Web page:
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I pretty much destroyed my headliner replacing the mouse-eaten and shorted out wires to the trunk. The tail lights and brake lights and turn signals (you said '39 right?) all go through there.

 

Couldn't figure out any way other than cutting the headliner a little.

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Thanks for the encouragement, I will keep you posted as it goes.  Gary W used Rhode Island for his car, me too, they supplied both main and body as well as the headlamps.  Didn't get extra signals for the front even though the car has fender lamps, I am funny that way, keep the car the way it came.  Someone else suggested removing the front seat for more comfort and the steering wheel had voids so it was restored as part of this job, also the speedo jams at 45 MPH so I hope to address the issue during this retrofit.  My car had electrical problems, mostly involving the starter, I am nervously looking forward to getting this completed.  I have a car show in mind June 10th for this rocket.  Gary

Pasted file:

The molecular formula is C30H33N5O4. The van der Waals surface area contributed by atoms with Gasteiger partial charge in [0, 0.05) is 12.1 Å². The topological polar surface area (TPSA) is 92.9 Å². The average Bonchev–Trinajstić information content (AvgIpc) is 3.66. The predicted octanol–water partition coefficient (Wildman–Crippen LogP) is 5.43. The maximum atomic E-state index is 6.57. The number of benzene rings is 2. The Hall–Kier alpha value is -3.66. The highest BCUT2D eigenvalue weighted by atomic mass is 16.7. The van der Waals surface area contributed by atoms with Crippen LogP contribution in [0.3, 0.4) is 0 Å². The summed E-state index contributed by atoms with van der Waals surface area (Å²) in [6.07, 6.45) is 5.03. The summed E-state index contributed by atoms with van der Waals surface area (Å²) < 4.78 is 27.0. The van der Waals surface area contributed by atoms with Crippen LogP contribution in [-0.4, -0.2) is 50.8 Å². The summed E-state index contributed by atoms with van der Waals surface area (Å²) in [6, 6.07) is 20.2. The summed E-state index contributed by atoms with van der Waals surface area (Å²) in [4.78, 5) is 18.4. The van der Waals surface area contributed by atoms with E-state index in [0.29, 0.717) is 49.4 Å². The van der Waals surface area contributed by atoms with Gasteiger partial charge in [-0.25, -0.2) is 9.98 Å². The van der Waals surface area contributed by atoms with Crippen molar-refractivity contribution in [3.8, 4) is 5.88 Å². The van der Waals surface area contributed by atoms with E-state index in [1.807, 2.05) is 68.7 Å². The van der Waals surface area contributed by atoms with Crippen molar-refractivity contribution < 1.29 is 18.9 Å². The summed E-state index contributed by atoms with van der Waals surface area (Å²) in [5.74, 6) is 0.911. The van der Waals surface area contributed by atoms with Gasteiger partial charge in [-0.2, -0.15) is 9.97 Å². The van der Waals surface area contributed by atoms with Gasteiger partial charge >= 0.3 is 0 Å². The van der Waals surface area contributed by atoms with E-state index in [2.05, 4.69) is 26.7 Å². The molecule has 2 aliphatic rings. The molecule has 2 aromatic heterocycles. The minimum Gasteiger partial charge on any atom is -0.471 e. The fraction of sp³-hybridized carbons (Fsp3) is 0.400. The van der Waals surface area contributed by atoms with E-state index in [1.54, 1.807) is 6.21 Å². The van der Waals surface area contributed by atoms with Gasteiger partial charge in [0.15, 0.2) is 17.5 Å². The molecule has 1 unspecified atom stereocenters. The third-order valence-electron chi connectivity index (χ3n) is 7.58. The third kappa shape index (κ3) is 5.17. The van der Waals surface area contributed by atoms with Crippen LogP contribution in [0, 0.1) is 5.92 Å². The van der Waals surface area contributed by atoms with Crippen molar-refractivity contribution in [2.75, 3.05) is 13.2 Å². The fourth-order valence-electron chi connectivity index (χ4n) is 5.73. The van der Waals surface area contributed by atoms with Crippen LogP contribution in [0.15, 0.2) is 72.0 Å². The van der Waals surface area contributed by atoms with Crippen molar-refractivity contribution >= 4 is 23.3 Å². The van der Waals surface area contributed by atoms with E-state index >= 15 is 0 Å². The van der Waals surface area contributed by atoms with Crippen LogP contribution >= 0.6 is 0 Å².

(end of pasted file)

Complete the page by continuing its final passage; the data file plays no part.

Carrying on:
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In removing the front seat, your back will thank you!

That seat assembly is heavy though, but, in my mind, worth the effort.

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3 hours ago, DonMicheletti said:

In removing the front seat, your back will thank you!

That seat assembly is heavy though, but, in my mind, worth the effort.

 

I could not do it without the front seat. I wrap my knees on the back of the front seat, adding blood pressure to my brain for clear thinking, the back of my shoulders planted firmly on the floor under the dash........